How A Bizarre Deal Jeff Bezos Made 15 Years Ago Inspired Me To Future-Proof My Company
If you're eyeing starting your own side hustle or business -- and want to truly position yourself to take the types of stomach-churning risks that reap tremendous rewards -- you might want to keep this story in mind.
"Take risks," they said. When you're an entrepreneur, you have to bet on yourself and shoot for the stars frequently. But how do you balance this appetite for risk with important personal responsibilities like paying a mortgage or taking care of your family? Too many founders embrace risk without first laying out a safety net, and when the tables turn the results can sometimes be catastrophic.
As the CEO of a travel company, few things could have prepared me for the "Black Swan" event that was Covid-19. As soon as lockdowns went into effect, new customer acquisition immediately plummeted by 90%. We fought hard throughout the year to survive and had to take unprecedented risks to stay afloat.
But as it turns out, a controversial personal finance decision I had made at the start of 2020 gave me peace of mind about the whole situation. The move was inspired by a deal made between Jeff Bezos and a quiet software startup over a decade ago. If you're eyeing starting your own side hustle or business — and want to truly position yourself to take the types of stomach-churning risks that reap tremendous rewards — you might want to keep this story in mind.
Balancing risk and reward
In 2006, Jason Fried and David Hansson, the founders of project management software Basecamp, pitched Jeff Bezos to purchase a minority, no-control stake in the company. The startup had already been in business for seven years and was profitable. But one reason they invited Bezos to invest was so they could cash out, ensure financial security for their families and free themselves up to take bigger business risks in the years to come.
Per a blog post on Hansson's site Signal v. Noise: "What Jason and I got from the deal was the total confidence to go the distance. In 2006, we'd only been running Basecamp for a few years. We'd been besieged by venture capitalists and acquisition sniffers. (Basecamp was) profitable, yes, but modestly so."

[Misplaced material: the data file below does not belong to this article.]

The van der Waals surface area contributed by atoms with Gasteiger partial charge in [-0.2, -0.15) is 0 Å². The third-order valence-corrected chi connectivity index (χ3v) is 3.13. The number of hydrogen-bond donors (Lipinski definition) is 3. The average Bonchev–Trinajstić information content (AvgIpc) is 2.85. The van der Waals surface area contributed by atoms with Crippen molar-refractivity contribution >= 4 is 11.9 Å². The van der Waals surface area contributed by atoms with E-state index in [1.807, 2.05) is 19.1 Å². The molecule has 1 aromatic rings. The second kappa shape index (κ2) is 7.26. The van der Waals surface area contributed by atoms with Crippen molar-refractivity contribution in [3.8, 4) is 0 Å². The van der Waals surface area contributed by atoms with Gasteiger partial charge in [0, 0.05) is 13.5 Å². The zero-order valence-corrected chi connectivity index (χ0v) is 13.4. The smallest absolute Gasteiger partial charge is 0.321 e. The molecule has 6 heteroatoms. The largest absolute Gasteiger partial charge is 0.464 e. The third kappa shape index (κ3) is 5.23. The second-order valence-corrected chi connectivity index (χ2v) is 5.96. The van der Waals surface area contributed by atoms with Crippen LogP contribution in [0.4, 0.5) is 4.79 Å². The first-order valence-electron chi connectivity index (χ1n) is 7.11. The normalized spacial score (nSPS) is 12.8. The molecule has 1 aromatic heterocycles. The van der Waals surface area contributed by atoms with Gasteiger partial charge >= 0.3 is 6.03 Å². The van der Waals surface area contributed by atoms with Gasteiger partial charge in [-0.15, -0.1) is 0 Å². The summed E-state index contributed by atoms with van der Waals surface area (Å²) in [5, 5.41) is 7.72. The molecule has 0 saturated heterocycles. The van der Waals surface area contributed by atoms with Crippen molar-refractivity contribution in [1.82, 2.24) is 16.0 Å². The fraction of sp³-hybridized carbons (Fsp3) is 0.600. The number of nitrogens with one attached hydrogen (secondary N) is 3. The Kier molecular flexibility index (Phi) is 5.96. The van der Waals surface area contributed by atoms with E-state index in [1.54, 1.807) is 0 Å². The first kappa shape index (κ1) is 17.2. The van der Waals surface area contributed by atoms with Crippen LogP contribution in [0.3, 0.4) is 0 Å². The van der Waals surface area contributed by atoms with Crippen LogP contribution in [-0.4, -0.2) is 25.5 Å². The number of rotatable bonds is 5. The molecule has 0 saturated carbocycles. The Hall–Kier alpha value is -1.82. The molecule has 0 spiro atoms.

Risk is an everyday part of life for entrepreneurs, and in some cases one wrong decision can send the whole operation up in flames. This option isn't viable if you have a family to care for, so once my company had racked up enough capital I made money moves that could free up more courage and confidence in the decision-making process.
I took a profit distribution and used this money to purchase five single-family homes in cash, allowing me to diversify my personal income with rental properties. All-cash transactions probably make many a personal finance guru cringe, but the security of knowing that my family would be taken care of if the company ever went under has freed me up to be more fearless with important business decisions. This courage arrived just in time, as pandemic travel restrictions forced us to get creative to keep our travel company open.
This isn't intended to be a wealth flex, but rather a cautionary tale on what big decisions you need to make once your company actually is successful. Rather than having your business become your life, let your business help you create the life of your dreams.
Related: There Is No Success Without Risk
Building a business that can lead you to financial independence
Obviously, to make moves like this you need to sock away all that profit to begin with. So here are a few tips from nearly 25 years in entrepreneurship that can help you be successful on your journey.
Prioritize profitability. It's not unusual for Silicon Valley startups to operate at a loss for months or even years before they become profitable. Resist the urge for this to become the norm; find ways to become profitable sooner rather than later and you'll have an easier time building up reserves that can lead you to financial independence.
Avoid founder fallacies. In his book San Francisco Fallacy: The Ten Fallacies That Make Founders Fail, author and venture capitalist Jonathan Siegel talks about how many startups rely too heavily on making their product perfect, going into business with friends or convincing themselves that failure is not an option. You might be tempted to raise investor capital to work out the kinks, but the reality is that you don't need a fancy office or lavish parties to get your business off the ground; you need to determine what works and then stay in execution mode.
Take care of your people. Despite plummeting sales, we were able to keep everyone at the company employed and had no layoffs. When you take care of your people through thick and thin, they will also take care of you.
Owning a business is often romanticized, and everyone wants to be the founder or the CEO. Remember that you started because you wanted more freedom for yourself and your loved ones, and that you can potentially create this security sooner rather than later. Take steps to build financial freedom today, and you'll free yourself up to take the big risks necessary to shoot the moon.
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